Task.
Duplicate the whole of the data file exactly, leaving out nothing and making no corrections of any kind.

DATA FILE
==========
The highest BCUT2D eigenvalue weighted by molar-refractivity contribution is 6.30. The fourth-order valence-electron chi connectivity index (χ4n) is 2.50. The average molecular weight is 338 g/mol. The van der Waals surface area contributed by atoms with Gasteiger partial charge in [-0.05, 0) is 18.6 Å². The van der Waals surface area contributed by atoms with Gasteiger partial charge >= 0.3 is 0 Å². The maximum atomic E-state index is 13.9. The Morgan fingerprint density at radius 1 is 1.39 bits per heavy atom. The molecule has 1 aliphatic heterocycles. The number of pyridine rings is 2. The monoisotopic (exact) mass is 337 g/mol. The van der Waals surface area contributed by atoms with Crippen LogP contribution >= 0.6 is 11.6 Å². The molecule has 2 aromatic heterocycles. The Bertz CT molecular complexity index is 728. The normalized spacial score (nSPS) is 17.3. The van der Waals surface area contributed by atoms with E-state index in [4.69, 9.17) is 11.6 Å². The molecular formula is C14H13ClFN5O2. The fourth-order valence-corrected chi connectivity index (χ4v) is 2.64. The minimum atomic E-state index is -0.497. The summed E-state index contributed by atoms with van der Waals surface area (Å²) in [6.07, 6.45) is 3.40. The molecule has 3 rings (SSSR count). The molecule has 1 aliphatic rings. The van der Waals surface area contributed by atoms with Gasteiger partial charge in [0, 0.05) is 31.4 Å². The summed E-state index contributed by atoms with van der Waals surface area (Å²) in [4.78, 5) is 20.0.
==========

The highest BCUT2D eigenvalue weighted by molar-refractivity contribution is 6.30. The fourth-order valence-electron chi connectivity index (χ4n) is 2.50. The average molecular weight is 338 g/mol. The van der Waals surface area contributed by atoms with Gasteiger partial charge in [-0.05, 0) is 18.6 Å². The van der Waals surface area contributed by atoms with Gasteiger partial charge >= 0.3 is 0 Å². The maximum atomic E-state index is 13.9. The Morgan fingerprint density at radius 1 is 1.39 bits per heavy atom. The molecule has 1 aliphatic heterocycles. The number of pyridine rings is 2. The monoisotopic (exact) mass is 337 g/mol. The van der Waals surface area contributed by atoms with Crippen LogP contribution >= 0.6 is 11.6 Å². The molecule has 2 aromatic heterocycles. The Bertz CT molecular complexity index is 728. The normalized spacial score (nSPS) is 17.3. The van der Waals surface area contributed by atoms with E-state index in [4.69, 9.17) is 11.6 Å². The molecular formula is C14H13ClFN5O2. The fourth-order valence-corrected chi connectivity index (χ4v) is 2.64. The minimum atomic E-state index is -0.497. The summed E-state index contributed by atoms with van der Waals surface area (Å²) in [6.07, 6.45) is 3.40. The molecule has 3 rings (SSSR count). The molecule has 1 aliphatic rings. The van der Waals surface area contributed by atoms with Gasteiger partial charge in [0, 0.05) is 31.4 Å². The summed E-state index contributed by atoms with van der Waals surface area (Å²) in [4.78, 5) is 20.0.